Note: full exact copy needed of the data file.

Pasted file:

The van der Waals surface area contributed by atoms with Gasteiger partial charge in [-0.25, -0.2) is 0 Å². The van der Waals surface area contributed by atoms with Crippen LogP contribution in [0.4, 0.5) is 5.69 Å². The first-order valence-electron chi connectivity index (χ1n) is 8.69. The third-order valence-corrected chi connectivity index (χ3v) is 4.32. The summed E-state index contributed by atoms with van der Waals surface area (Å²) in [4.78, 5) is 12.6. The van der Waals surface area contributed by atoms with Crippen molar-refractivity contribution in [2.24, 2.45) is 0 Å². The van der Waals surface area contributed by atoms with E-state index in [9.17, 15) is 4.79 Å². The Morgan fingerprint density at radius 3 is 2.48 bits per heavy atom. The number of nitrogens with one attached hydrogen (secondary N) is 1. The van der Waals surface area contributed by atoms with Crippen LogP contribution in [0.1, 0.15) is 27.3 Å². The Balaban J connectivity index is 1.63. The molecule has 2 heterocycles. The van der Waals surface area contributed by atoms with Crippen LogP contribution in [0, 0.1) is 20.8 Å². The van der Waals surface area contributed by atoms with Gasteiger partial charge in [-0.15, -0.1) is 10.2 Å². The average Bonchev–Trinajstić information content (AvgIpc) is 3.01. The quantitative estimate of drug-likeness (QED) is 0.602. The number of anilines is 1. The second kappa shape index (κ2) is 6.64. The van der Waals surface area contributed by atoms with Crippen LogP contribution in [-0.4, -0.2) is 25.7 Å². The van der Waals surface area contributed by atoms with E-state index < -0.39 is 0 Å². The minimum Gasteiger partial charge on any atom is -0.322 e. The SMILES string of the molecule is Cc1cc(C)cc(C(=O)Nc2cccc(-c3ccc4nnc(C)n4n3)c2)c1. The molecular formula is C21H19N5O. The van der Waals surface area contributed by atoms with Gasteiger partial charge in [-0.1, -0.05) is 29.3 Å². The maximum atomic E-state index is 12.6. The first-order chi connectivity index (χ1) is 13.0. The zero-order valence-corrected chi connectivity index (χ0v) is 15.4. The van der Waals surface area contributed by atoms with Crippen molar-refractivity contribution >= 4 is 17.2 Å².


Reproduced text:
The van der Waals surface area contributed by atoms with Gasteiger partial charge in [-0.25, -0.2) is 0 Å². The van der Waals surface area contributed by atoms with Crippen LogP contribution in [0.4, 0.5) is 5.69 Å². The first-order valence-electron chi connectivity index (χ1n) is 8.69. The third-order valence-corrected chi connectivity index (χ3v) is 4.32. The summed E-state index contributed by atoms with van der Waals surface area (Å²) in [4.78, 5) is 12.6. The van der Waals surface area contributed by atoms with Crippen molar-refractivity contribution in [2.24, 2.45) is 0 Å². The van der Waals surface area contributed by atoms with E-state index in [9.17, 15) is 4.79 Å². The Morgan fingerprint density at radius 3 is 2.48 bits per heavy atom. The number of nitrogens with one attached hydrogen (secondary N) is 1. The van der Waals surface area contributed by atoms with Crippen LogP contribution in [0.1, 0.15) is 27.3 Å². The Balaban J connectivity index is 1.63. The molecule has 2 heterocycles. The van der Waals surface area contributed by atoms with Crippen LogP contribution in [0, 0.1) is 20.8 Å². The van der Waals surface area contributed by atoms with Gasteiger partial charge in [-0.15, -0.1) is 10.2 Å². The average Bonchev–Trinajstić information content (AvgIpc) is 3.01. The quantitative estimate of drug-likeness (QED) is 0.602. The number of anilines is 1. The second kappa shape index (κ2) is 6.64. The van der Waals surface area contributed by atoms with Crippen LogP contribution in [-0.4, -0.2) is 25.7 Å². The van der Waals surface area contributed by atoms with E-state index < -0.39 is 0 Å². The minimum Gasteiger partial charge on any atom is -0.322 e. The SMILES string of the molecule is Cc1cc(C)cc(C(=O)Nc2cccc(-c3ccc4nnc(C)n4n3)c2)c1. The molecular formula is C21H19N5O. The van der Waals surface area contributed by atoms with Gasteiger partial charge in [-0.1, -0.05) is 29.3 Å². The maximum atomic E-state index is 12.6. The first-order chi connectivity index (χ1) is 13.0. The zero-order valence-corrected chi connectivity index (χ0v) is 15.4. The van der Waals surface area contributed by atoms with Crippen molar-refractivity contribution >= 4 is 17.2 Å².